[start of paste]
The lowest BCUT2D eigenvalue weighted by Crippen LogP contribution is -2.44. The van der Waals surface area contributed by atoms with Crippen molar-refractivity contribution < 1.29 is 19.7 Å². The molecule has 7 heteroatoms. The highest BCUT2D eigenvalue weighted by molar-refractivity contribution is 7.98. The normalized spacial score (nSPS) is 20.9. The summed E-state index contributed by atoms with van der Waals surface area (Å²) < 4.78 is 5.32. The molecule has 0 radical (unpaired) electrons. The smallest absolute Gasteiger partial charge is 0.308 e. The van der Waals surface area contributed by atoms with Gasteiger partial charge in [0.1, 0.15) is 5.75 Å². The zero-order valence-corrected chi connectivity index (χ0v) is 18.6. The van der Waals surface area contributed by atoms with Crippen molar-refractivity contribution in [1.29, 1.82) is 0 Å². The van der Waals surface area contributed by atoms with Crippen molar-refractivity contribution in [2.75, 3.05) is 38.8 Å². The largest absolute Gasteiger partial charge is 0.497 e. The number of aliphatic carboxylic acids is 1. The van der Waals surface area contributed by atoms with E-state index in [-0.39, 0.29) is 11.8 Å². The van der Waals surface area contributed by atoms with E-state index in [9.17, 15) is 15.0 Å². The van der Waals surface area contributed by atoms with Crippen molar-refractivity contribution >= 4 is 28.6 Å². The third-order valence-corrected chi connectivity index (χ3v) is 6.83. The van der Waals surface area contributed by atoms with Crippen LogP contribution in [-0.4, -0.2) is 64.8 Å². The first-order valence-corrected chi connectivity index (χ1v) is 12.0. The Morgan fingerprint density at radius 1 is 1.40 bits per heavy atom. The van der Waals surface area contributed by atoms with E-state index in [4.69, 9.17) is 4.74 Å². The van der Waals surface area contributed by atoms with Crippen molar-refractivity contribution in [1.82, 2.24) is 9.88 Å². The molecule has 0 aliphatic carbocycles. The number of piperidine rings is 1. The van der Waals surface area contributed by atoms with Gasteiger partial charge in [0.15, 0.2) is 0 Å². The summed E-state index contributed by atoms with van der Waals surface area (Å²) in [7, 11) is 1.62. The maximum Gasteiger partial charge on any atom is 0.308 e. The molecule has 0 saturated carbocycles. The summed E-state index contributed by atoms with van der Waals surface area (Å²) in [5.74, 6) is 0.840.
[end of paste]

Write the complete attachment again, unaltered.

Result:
The lowest BCUT2D eigenvalue weighted by Crippen LogP contribution is -2.44. The van der Waals surface area contributed by atoms with Crippen molar-refractivity contribution < 1.29 is 19.7 Å². The molecule has 7 heteroatoms. The highest BCUT2D eigenvalue weighted by molar-refractivity contribution is 7.98. The normalized spacial score (nSPS) is 20.9. The summed E-state index contributed by atoms with van der Waals surface area (Å²) < 4.78 is 5.32. The molecule has 0 radical (unpaired) electrons. The smallest absolute Gasteiger partial charge is 0.308 e. The van der Waals surface area contributed by atoms with Gasteiger partial charge in [0.1, 0.15) is 5.75 Å². The zero-order valence-corrected chi connectivity index (χ0v) is 18.6. The van der Waals surface area contributed by atoms with Crippen molar-refractivity contribution in [1.29, 1.82) is 0 Å². The van der Waals surface area contributed by atoms with Crippen molar-refractivity contribution in [2.75, 3.05) is 38.8 Å². The largest absolute Gasteiger partial charge is 0.497 e. The number of aliphatic carboxylic acids is 1. The van der Waals surface area contributed by atoms with E-state index in [-0.39, 0.29) is 11.8 Å². The van der Waals surface area contributed by atoms with E-state index in [9.17, 15) is 15.0 Å². The van der Waals surface area contributed by atoms with Crippen molar-refractivity contribution >= 4 is 28.6 Å². The third-order valence-corrected chi connectivity index (χ3v) is 6.83. The van der Waals surface area contributed by atoms with Crippen LogP contribution in [-0.4, -0.2) is 64.8 Å². The first-order valence-corrected chi connectivity index (χ1v) is 12.0. The Morgan fingerprint density at radius 1 is 1.40 bits per heavy atom. The van der Waals surface area contributed by atoms with E-state index in [4.69, 9.17) is 4.74 Å². The van der Waals surface area contributed by atoms with Crippen molar-refractivity contribution in [1.82, 2.24) is 9.88 Å². The molecule has 0 aliphatic carbocycles. The number of piperidine rings is 1. The van der Waals surface area contributed by atoms with Gasteiger partial charge in [0.15, 0.2) is 0 Å². The summed E-state index contributed by atoms with van der Waals surface area (Å²) in [7, 11) is 1.62. The maximum Gasteiger partial charge on any atom is 0.308 e. The molecule has 0 saturated carbocycles. The summed E-state index contributed by atoms with van der Waals surface area (Å²) in [5.74, 6) is 0.840.